Can We Talk About Your Research? with Steven Nichols, PhD student in Cognitive and Behavioral Sciences
Clarissa Beavers, a graduate assistant in the College of Liberal Arts' Office of Communications and Marketing, connected with Steven Nichols, a PhD student in Cognitive and Behavioral Sciences, to learn more about his work with an imaging study to look at how pain affects neurometabolites in the midbrain and brainstem.
Nichols studied psychology at Georgia Southern University and graduated in 2019 with a Bachelor of Science degree. Since then, he has spent his time at Auburn as a PhD student and graduate research assistant in the College of Engineering. Check out the conversation.
How did you decide on your research topic?
I'm interested in using neuroimaging to study brain chemistry and architecture. Pain is something that everyone experiences. While many individuals feel pain only momentarily and intensely, an estimated 20% of the world's population will suffer from chronic pain at some time in their life. Because of its pervasiveness, a better understanding of the neurological foundations of pain is a goal that might help many individuals in the future. I'm interested in the neurometabolic signatures of pain processing in the anterior cingulate cortex.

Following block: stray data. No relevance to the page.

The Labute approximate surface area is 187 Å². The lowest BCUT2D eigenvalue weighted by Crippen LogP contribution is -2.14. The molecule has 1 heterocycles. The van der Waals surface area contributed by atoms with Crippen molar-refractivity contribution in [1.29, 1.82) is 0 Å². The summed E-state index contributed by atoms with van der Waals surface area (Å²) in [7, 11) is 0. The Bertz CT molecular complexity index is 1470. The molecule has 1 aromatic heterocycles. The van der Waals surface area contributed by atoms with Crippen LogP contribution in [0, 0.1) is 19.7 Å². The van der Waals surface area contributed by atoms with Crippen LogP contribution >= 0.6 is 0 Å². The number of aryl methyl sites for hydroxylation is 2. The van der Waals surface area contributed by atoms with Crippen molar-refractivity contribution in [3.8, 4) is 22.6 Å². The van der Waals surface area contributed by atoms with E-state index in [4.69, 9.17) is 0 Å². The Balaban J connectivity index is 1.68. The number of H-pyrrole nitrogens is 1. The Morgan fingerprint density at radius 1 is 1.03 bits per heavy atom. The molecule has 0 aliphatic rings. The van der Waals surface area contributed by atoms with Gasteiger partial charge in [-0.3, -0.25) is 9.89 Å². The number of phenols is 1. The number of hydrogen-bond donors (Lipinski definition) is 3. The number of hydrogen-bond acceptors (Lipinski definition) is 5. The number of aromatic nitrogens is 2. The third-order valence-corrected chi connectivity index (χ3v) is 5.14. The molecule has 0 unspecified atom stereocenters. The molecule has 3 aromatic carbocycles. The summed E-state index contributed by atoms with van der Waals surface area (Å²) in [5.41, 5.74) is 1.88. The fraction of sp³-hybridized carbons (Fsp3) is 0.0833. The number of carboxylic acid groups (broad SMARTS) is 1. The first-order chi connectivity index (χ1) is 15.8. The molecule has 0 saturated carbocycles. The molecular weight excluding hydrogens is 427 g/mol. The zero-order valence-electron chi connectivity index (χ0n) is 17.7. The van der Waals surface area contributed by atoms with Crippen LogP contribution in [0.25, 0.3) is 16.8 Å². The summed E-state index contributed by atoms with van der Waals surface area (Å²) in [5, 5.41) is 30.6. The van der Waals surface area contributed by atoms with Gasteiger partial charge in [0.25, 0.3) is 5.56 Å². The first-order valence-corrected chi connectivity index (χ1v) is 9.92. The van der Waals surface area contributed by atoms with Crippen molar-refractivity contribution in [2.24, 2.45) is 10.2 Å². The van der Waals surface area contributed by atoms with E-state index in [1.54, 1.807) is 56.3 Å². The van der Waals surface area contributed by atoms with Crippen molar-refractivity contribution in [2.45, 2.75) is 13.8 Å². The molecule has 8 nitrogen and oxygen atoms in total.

What motivates you to continue researching and studying imaging and pain?
One major motivator is the opportunity to enhance the lives of so many people all around the globe. Overcoming the difficulties that pain research presents is very motivating. Neuroimaging is a powerful tool for investigating a wide range of topics, including pain, and few locations are better prepared to do so than Auburn's MRI Research Center.
What have you found to be the most exciting within the research you're doing?
For me, the most exciting thing is the novelty of our research, and the importance of the data we produce as a result of that novelty. I believe functional magnetic resonance spectroscopy to be an underutilized methodology within the field of neuroimaging; as such, the opportunity to conduct that type of research at 7 Tesla resolution here at Auburn is extremely exciting and rewarding.
Can you share what empowers you to be a professor over other professions in hard sciences?
The teaching aspect of being a professor is what first drew me to the job. I've wanted to be a teacher in some capacity for as long as I can remember, and although there are many ways to pursue a career in education, the idea of doing it at the university level is extremely appealing. College is such an exciting time for students to follow their true passions and being able to share your expertise with young kids who are interested in your area is the most gratifying opportunity I've ever had.